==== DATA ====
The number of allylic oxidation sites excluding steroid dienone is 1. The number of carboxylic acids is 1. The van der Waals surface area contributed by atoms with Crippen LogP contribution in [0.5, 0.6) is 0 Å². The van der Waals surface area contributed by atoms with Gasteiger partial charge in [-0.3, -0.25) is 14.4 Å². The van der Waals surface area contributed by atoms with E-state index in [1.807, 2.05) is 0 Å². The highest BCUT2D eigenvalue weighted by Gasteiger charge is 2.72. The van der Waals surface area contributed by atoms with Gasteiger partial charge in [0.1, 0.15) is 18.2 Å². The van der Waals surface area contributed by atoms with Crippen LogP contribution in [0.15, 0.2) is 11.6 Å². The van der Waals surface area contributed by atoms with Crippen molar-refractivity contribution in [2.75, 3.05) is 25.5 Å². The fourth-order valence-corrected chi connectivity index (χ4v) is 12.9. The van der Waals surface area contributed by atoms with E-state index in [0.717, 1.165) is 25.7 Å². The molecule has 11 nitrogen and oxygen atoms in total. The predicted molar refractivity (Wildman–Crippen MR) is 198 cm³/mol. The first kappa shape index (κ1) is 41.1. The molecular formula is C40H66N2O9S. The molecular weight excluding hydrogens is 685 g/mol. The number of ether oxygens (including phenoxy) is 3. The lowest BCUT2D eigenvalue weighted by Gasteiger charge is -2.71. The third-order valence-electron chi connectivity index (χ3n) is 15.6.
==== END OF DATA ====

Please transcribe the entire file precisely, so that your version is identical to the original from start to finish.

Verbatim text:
The number of allylic oxidation sites excluding steroid dienone is 1. The number of carboxylic acids is 1. The van der Waals surface area contributed by atoms with Crippen LogP contribution in [0.5, 0.6) is 0 Å². The van der Waals surface area contributed by atoms with Gasteiger partial charge in [-0.3, -0.25) is 14.4 Å². The van der Waals surface area contributed by atoms with E-state index in [1.807, 2.05) is 0 Å². The highest BCUT2D eigenvalue weighted by Gasteiger charge is 2.72. The van der Waals surface area contributed by atoms with Gasteiger partial charge in [0.1, 0.15) is 18.2 Å². The van der Waals surface area contributed by atoms with Crippen LogP contribution in [0.15, 0.2) is 11.6 Å². The van der Waals surface area contributed by atoms with Crippen molar-refractivity contribution in [2.75, 3.05) is 25.5 Å². The fourth-order valence-corrected chi connectivity index (χ4v) is 12.9. The van der Waals surface area contributed by atoms with E-state index in [0.717, 1.165) is 25.7 Å². The molecule has 11 nitrogen and oxygen atoms in total. The predicted molar refractivity (Wildman–Crippen MR) is 198 cm³/mol. The first kappa shape index (κ1) is 41.1. The molecular formula is C40H66N2O9S. The molecular weight excluding hydrogens is 685 g/mol. The number of ether oxygens (including phenoxy) is 3. The lowest BCUT2D eigenvalue weighted by Gasteiger charge is -2.71. The third-order valence-electron chi connectivity index (χ3n) is 15.6.